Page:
Acupuncture Guide

Acupuncture is a practice that dates back thousands of years, and as such is one that, despite being incorporated into modern medicine, is surrounded by a miasma of misunderstanding and myth. In truth, acupuncture has undergone many changes in the course of becoming part of modern healthcare, and in this article we look at what modern acupuncture is and how it is used in the UK.

Acupuncture’s origins

Acupuncture is classed as a complementary or alternative medicine (usually abbreviated to CAM) originating in ancient china. The practice remains an important part of Chinese medicine, and in China and many other parts of the world practitioners of acupuncture still follow the traditional ethos of this ancient therapy.

As trade between the Far East and Europe increased through the middle ages and onwards, European traders and travellers became exposed to many Chinese traditions and customs, including acupuncture.

What is the basis of acupuncture?

There are two distinct theories of acupuncture, one of which is a traditional view based on the ancient Chinese tradition, the second of which is a modern approach to the treatment.

The ancient Chinese believed that all living things possessed a life force called Qi or Chi, this energy would travel around the body via a system of meridians specialised channels whose only purpose was to ensure the healthy supply of Qi to the body as a whole.

Acupuncture was developed in response to the belief that disease was caused by disruptions in the flow of Qi to the various parts of the body. By inserting extremely fine acupuncture needles into particular points of the body, the disruptions in the flow of Qi can be remedied, restoring health.

Based on these theories Chinese acupuncturists have devised complex maps and schematics of how Qi flows through the body’s systems of meridians. Traditional practitioners are well versed in these theories, and use this understanding of how meridians are arranged in the body to remedy pain and a variety of conditions.

The more modern approach to acupuncture is based on the theory that acupuncture needles can stimulate muscle tissue and nerves to alleviate pain and other symptoms. Evidence of the effectiveness of acupuncture based on these remains extremely controversial and subject to much debate. While acupuncture has proven to be effective in relieving pain, muscle tension, and some other conditions, these effects have yet to be proven with consistency and reliability. Moreover the mechanisms by which acupuncture may achieve these therapeutic ends remain unclear, particularly as ancient Chinese diagrams of Qi flow and meridians do not correspond to known nervous and musculoskeletal elements that could account for the therapeutic effects of the practice.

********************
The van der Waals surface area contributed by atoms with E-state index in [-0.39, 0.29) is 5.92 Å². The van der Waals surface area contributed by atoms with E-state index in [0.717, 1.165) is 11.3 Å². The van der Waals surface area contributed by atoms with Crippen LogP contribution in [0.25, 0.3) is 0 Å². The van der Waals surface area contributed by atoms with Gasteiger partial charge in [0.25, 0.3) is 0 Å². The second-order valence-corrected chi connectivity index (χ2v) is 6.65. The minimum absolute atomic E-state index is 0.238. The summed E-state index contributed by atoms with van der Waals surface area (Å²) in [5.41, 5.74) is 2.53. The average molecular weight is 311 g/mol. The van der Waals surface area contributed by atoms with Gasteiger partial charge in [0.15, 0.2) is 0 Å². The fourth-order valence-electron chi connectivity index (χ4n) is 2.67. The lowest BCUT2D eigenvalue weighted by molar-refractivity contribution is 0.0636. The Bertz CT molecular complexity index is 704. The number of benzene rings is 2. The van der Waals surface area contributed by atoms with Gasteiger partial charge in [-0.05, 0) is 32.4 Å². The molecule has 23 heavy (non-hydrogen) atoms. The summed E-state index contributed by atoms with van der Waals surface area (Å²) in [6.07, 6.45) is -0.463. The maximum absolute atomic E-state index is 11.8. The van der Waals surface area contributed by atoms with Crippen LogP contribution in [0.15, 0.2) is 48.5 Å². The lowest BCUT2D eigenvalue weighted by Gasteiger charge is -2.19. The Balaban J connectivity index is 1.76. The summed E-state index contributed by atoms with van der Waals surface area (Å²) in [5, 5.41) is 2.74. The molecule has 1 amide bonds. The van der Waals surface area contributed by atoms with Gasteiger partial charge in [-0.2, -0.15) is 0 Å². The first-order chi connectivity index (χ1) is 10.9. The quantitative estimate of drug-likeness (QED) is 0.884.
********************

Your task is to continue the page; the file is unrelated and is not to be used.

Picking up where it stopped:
How is acupuncture performed?

As mentioned above, acupuncture is performed through the use of minute, specialised needles. These may sound daunting, but are designed in such a way as to be virtually painless when inserted into the skin. Needles are usually made up of a stainless steel wire, and should be sterilised to avoid the risk of infection. Needles vary immensely in length, and which needles are used and when depends on the practitioner, their philosophy and acupuncture training, and where the needle is being inserted.

Insertion technique is important to minimising pain. We experience pain through the outermost layers of the complex structure that is our skin, and when applied quickly, these needles can cause next to no pain at all. This is extremely variable however, and a range of investigations into the pain associated with needle insertion have been performed in recent years, all reaching varying conclusions about the practice. While some reports describe needle insertion as virtually painless, many others report the process as being painful to varying degrees.

Acupuncture in the UK

How, when, where, and why acupuncture is used here in the UK varies immensely based on individual practices and their effectiveness. Generally speaking however acupuncture is largely used in the UK as a treatment for pain, muscle tightness, arthritis, and nausea.

Acupuncture is available from a variety of different sources, including some registered medical health professionals like physiotherapists who can pursue qualifications in the field. That being said, most acupuncturists in the UK will be alternative medicine practitioners, and so care must be taken when using these providers to ensure your own safety.

It is important to emphasise that from a medical perspective the evidence for the effectiveness of acupuncture remains unclear and inconclusive. NICE (the National Institute for Health and Clinical Excellence) is an organisation which makes recommendations based on existing evidence as to whether particular therapies are useful and when, and the current NICE recommendation for the use of acupuncture is limited to the treatment of lower back pain.

This means that as far as NICE is concerned the only convincing evidence of effective acupuncture has been in the treatment of lower back pain. The other symptoms shown by other sources proven to effectively resolve under acupuncture are nausea and migraines, however these don’t come under NICE’s recommendations. There is no scientific evidence to support traditional theories of Qi flow, or even that such a thing as Qi exists.

Remember that if you are interested in pursuing acupuncture, it is worth taking a careful look into any practices or practitioners you might employ. This includes looking for independent reviews, investigating the practitioner’s qualifications, and ensuring that the practice as a whole is clean and hygienic.

Where does acupuncture come from? ยป